Paul Reid's transition journey and how Switch the Play are helping him

Switch the Play are currently helping with Paul's transition.

29 Mar Paul Reid’s transition journey and how Switch the Play are helping him

Like most professional footballers, Paul Reid’s passion for the game started at school when he was just seven years old. After playing for local teams and the county, his talent was quickly spotted, and it wasn’t long before he was asked to attend the school of excellence run by his local Club Carlisle United.

By the time he was 17, Paul had signed a seven-year professional contract with the Club. For the next 15 years, Paul was enjoying playing at the top of his game and was offered numerous attractive contracts. However, when he reached the age of 32 contracts started to become scarce and were either financially or geographically unsuitable. It was at this point he first started to think about the possibility of retiring and moving into another career. However, out of the blue, Eastleigh FC offered a two-year contract and Paul was back in the game.

Now the Eastleigh FC contract has finished, Paul accepts that at the age of 35 he is unlikely to be offered another suitable contract and is mentally preparing himself for the realisation that he will probably never play football again. Despite still being registered as a player, he is now seriously starting to focus on what he wants to achieve in the future.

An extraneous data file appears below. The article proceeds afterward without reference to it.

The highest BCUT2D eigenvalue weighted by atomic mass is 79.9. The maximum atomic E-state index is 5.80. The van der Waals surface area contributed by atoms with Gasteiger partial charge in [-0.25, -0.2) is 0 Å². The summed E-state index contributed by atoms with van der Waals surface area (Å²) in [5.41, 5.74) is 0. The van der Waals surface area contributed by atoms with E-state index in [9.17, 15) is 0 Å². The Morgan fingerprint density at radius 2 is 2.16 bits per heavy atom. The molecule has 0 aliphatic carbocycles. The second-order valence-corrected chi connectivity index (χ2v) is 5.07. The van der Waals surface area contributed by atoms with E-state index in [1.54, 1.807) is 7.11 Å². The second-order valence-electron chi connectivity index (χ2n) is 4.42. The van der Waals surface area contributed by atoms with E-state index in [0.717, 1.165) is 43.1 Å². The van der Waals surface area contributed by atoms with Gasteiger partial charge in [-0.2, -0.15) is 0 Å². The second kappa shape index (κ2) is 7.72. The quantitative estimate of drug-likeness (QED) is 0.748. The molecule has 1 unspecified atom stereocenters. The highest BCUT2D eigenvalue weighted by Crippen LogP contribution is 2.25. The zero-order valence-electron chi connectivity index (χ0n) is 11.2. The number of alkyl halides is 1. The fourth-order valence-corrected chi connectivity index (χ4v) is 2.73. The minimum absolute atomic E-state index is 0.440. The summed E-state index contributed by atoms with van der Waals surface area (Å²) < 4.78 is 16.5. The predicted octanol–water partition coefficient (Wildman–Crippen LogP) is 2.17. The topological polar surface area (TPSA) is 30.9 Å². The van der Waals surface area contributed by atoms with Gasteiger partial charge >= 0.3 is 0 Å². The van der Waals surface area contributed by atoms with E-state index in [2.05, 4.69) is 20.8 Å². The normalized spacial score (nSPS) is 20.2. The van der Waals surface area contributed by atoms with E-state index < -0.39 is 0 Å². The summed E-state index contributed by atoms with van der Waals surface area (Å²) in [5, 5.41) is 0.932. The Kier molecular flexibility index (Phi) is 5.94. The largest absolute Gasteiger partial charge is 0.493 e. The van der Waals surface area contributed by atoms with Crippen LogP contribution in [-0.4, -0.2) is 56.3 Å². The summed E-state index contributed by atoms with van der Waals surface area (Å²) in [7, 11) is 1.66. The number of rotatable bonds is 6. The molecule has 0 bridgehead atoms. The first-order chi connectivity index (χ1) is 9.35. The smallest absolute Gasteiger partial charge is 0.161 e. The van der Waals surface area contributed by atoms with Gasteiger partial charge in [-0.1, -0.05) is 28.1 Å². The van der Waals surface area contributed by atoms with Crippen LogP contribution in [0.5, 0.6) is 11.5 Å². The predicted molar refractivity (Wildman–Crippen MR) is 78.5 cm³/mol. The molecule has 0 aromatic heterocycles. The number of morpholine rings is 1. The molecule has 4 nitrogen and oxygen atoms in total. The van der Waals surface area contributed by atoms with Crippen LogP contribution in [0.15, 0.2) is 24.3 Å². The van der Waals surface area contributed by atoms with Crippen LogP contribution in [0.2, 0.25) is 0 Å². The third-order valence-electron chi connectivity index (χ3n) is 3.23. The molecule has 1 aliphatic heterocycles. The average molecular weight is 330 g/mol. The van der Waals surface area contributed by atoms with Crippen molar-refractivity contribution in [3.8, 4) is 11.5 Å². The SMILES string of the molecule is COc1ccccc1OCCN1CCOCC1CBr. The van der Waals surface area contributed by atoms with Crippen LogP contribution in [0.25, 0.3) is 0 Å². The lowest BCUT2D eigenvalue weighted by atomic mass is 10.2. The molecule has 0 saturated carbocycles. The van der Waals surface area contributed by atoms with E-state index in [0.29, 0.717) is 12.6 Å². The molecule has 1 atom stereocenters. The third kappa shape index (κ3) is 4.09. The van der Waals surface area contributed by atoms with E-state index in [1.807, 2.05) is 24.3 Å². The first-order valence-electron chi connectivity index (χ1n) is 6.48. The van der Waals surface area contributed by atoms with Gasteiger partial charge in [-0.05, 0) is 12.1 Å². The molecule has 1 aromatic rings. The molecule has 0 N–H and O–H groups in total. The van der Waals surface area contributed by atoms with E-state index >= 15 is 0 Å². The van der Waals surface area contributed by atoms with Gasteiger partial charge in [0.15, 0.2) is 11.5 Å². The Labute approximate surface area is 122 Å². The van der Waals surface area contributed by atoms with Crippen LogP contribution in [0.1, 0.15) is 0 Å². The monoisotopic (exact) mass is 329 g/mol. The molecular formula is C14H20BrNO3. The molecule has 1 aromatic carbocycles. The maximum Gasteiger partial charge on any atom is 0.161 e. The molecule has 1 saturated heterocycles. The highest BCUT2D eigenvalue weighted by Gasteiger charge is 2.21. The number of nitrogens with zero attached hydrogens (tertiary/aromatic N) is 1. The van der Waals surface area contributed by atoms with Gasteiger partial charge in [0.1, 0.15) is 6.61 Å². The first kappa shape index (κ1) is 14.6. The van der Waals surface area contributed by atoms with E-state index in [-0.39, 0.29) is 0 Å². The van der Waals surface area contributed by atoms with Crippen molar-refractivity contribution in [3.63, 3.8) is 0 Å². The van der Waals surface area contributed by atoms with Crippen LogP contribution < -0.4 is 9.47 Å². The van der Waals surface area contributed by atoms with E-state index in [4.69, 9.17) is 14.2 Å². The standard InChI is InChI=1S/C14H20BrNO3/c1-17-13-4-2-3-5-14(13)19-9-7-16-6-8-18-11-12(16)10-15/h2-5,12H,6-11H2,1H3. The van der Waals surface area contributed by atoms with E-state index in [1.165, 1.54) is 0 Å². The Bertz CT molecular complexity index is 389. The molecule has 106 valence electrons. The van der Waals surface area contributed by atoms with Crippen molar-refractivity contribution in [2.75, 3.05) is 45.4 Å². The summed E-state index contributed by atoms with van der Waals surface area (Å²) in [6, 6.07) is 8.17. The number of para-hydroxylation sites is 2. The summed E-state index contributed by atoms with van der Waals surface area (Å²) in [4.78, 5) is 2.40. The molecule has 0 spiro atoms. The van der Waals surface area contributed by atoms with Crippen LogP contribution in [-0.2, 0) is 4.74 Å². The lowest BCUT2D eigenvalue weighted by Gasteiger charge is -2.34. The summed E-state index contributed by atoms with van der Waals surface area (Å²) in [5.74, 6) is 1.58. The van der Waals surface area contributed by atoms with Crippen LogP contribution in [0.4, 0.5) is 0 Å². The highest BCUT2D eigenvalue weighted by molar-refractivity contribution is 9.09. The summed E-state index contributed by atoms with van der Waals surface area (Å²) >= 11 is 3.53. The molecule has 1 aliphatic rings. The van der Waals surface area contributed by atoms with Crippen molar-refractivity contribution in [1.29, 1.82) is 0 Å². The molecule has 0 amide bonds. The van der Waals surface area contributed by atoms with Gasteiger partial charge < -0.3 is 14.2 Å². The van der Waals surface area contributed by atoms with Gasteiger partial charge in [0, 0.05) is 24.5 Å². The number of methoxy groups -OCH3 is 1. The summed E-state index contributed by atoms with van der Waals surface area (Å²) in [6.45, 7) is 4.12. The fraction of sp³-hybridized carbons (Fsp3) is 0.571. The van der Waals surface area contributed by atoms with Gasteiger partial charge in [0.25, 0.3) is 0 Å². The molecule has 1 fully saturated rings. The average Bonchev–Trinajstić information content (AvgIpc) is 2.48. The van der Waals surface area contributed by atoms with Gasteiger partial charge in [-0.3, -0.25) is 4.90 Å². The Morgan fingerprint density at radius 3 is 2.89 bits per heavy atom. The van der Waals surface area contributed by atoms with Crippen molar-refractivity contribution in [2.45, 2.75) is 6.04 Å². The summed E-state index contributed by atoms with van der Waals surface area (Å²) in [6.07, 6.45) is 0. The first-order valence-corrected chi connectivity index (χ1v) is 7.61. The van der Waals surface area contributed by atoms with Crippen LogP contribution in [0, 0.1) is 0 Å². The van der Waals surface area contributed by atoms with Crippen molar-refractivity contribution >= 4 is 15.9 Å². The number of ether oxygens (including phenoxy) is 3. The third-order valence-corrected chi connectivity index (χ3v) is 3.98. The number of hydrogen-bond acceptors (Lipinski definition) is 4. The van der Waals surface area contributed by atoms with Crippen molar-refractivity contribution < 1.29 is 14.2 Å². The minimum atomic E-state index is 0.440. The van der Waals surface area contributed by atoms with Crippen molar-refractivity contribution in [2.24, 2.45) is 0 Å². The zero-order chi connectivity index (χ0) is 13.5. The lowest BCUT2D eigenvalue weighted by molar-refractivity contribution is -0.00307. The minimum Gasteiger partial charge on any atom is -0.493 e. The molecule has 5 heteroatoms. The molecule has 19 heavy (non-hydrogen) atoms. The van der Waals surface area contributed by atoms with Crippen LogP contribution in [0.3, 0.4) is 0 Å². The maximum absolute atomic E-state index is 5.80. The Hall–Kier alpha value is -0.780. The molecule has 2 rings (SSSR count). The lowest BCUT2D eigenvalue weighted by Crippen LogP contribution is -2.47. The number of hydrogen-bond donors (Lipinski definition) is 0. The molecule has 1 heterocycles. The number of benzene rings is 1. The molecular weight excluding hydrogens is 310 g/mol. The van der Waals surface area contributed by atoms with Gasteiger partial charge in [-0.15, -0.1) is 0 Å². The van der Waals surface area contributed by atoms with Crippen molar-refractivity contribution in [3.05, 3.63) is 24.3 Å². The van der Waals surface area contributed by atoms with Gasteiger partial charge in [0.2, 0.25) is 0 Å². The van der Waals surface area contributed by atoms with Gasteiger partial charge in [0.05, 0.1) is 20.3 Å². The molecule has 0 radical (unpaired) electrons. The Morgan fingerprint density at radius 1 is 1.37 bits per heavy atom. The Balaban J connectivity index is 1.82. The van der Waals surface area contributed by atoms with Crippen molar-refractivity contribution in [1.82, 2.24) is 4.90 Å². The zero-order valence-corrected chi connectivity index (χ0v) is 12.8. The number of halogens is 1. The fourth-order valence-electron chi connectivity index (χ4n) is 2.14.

Despite having lots of ideas about possible career paths and an impressive book full of contacts, Paul admits, “When you are playing the game you love full-time it is so hard to think about the future and life beyond the sport, but in hindsight I do regret not preparing for life after sport much earlier in my career.

“I knew that some of my skills, such as team work and leadership, would be useful in the workplace, but I just didn’t have the experience of how to apply these to a different career and what steps I needed to take next.”

In his quest for knowledge, Paul surfed the net for advice and came across Switch the Play (StP). Reading the stories of StP Directors, Beth Tweddle and Leon Lloyd who had successfully transitioned out of elite sport themselves, Paul knew that he had found the perfect place for guidance and support for the next stage of his career. It wasn’t long before he was chatting to CEO Leon Lloyd.

Paul explains, “I was confident of my ability to be successful in any industry, but I lacked clarity about how to structure my efforts and join the dots together. Now I am embarking on a personal programme of mentoring with Chris Brindley (director of StP) which is proving invaluable. In addition to this, I will be attending networking events and have the essential support and guidance of the StP team.

“One of the key things I am learning to do is structure all my activities with clearly defined goals and measurable objectives. This is a skill I had already developed during my training as a footballer, so it’s encouraging to see a transferable skill so soon in the process. To achieve a positive performance in football you have a training plan where you must meet specific times, plus you select your food appropriately and seek advice from others etc. Without realising it, you structure your whole life around producing a high level of performance.